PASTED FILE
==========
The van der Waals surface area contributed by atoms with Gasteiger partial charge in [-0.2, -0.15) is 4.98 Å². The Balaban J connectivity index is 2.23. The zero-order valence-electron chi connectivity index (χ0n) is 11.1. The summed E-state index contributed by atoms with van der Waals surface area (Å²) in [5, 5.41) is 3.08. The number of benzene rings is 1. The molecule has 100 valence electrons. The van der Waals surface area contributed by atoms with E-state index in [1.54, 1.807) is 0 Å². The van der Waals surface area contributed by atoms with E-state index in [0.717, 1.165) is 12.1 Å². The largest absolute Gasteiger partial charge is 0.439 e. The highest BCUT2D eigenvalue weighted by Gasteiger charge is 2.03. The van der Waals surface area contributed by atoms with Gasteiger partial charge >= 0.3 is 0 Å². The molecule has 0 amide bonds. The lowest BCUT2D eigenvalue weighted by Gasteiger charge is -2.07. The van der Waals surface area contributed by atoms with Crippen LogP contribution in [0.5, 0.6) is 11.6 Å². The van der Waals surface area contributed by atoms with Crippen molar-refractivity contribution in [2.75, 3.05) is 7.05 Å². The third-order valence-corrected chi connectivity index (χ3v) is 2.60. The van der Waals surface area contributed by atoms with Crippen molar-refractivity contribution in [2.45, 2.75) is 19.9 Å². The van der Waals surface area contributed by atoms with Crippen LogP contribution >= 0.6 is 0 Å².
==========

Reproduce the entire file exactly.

The van der Waals surface area contributed by atoms with Gasteiger partial charge in [-0.2, -0.15) is 4.98 Å². The Balaban J connectivity index is 2.23. The zero-order valence-electron chi connectivity index (χ0n) is 11.1. The summed E-state index contributed by atoms with van der Waals surface area (Å²) in [5, 5.41) is 3.08. The number of benzene rings is 1. The molecule has 100 valence electrons. The van der Waals surface area contributed by atoms with E-state index in [1.54, 1.807) is 0 Å². The van der Waals surface area contributed by atoms with E-state index in [0.717, 1.165) is 12.1 Å². The largest absolute Gasteiger partial charge is 0.439 e. The highest BCUT2D eigenvalue weighted by Gasteiger charge is 2.03. The van der Waals surface area contributed by atoms with Gasteiger partial charge >= 0.3 is 0 Å². The molecule has 0 amide bonds. The lowest BCUT2D eigenvalue weighted by Gasteiger charge is -2.07. The van der Waals surface area contributed by atoms with Crippen LogP contribution in [0.5, 0.6) is 11.6 Å². The van der Waals surface area contributed by atoms with Crippen molar-refractivity contribution in [2.75, 3.05) is 7.05 Å². The third-order valence-corrected chi connectivity index (χ3v) is 2.60. The van der Waals surface area contributed by atoms with Crippen molar-refractivity contribution in [2.45, 2.75) is 19.9 Å². The van der Waals surface area contributed by atoms with Crippen LogP contribution >= 0.6 is 0 Å².